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Dave Gurtcheff
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« Reply #34 on: September 08, 2010, 02:33:30 PM »
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Rob: You are absolutely right in my case. I don't need a MF digital camera. I am not a pro. But I sell enough of my work to support my habit, and then some. When I shot 35mm film and made 16"x20"s in my darkroom, I also shot 645 and 6x7 and the resulting quality differences were striking. I am asuming the quality diffences in digital to be similar (I use 1DSIII and A900 equipment). Regarding how we spend our money....we are all different. My Dad died when I was three. I went to Drexel University for 12 years at night to earn BS and MS degrees. My wife and I are proud of the fact that we raised three sons, and financed 7 college degrees for our family. I am 73 years old....guess what? It's my time to buy my toys.  Roll Eyes
Best to all....
Dave
www.modernpictorials.com
However good the camera might be, there is a definite stumbling block at that price (10,000 whatsits).

Frankly, for the money, I would rather have an M9 and that's still out of reach. Now don't misunderstand: as with Mercedes, BMW, small boats et al I can go write a good cheque. But that does not mean that I can really afford it! There is a wealth of difference (NPI) between the two propositions - the doing and the should I. In short, if it's pro, then of course you should do it; if for fun, then perhaps a dose of reality is what the doc should order.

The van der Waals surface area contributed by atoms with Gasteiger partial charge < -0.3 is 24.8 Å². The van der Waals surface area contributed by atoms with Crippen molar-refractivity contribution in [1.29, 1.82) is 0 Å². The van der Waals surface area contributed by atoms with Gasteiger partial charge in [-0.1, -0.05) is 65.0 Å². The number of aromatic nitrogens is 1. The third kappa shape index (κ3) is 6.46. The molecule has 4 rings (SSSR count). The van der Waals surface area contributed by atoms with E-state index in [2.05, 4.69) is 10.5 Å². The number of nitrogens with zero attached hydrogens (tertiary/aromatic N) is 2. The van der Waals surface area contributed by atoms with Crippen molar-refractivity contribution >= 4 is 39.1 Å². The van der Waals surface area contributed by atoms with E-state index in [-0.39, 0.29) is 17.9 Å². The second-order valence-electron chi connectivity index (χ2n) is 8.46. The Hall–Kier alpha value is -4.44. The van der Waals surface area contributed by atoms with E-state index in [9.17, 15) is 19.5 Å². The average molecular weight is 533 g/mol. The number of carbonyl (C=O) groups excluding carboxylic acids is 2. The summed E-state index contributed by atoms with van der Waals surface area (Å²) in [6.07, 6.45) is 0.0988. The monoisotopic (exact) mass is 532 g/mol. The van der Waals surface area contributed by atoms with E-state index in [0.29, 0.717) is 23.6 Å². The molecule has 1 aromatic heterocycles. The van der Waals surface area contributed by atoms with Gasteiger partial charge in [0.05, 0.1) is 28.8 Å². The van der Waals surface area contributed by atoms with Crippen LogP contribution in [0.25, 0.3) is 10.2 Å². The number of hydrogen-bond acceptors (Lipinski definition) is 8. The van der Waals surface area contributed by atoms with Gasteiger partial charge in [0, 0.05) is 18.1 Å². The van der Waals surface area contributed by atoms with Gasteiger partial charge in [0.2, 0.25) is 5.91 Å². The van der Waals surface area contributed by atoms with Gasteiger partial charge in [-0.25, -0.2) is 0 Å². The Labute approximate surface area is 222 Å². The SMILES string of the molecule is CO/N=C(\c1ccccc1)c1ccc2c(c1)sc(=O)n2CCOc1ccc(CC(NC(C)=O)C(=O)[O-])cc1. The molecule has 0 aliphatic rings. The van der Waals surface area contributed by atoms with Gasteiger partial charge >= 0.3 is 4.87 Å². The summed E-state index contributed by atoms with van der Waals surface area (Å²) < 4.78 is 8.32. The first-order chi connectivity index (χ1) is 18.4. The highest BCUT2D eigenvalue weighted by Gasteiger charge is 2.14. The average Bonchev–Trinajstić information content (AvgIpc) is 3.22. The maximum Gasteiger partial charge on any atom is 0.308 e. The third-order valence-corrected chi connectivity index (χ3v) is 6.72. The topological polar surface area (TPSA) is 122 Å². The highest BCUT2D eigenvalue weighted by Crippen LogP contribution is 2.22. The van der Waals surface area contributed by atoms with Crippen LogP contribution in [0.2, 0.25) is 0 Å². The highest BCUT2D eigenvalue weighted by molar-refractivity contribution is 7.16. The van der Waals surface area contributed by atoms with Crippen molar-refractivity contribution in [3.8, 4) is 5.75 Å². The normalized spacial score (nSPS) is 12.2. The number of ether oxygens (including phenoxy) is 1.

No desire to spoil anyone's breakfast with this, but I do think that many just throw money away - even I have done so, but that's an age thing: the first one, concerning my 'blads, being a male menopause one; the later ones just desperation, buying solutions that really have to come from the mind instead. I was watching Bloomberg the other day, and somebody came up with a novel soundbite (novel to me) when he said that spending money should be as easy as running barbed wire through your fingers. I thought about that, and wish he'd said it a few years ago.

You really can learn from tv after all.

Rob C
Rob You are absolutely right in my case. I don't need a MF digital
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LKaven
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« Reply #35 on: September 08, 2010, 04:52:18 PM »
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You mean 14 stops of DR, don't you?
Since the sensors are linear, then in RAW output, 14 stops ~= 14 bits.
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BernardLanguillier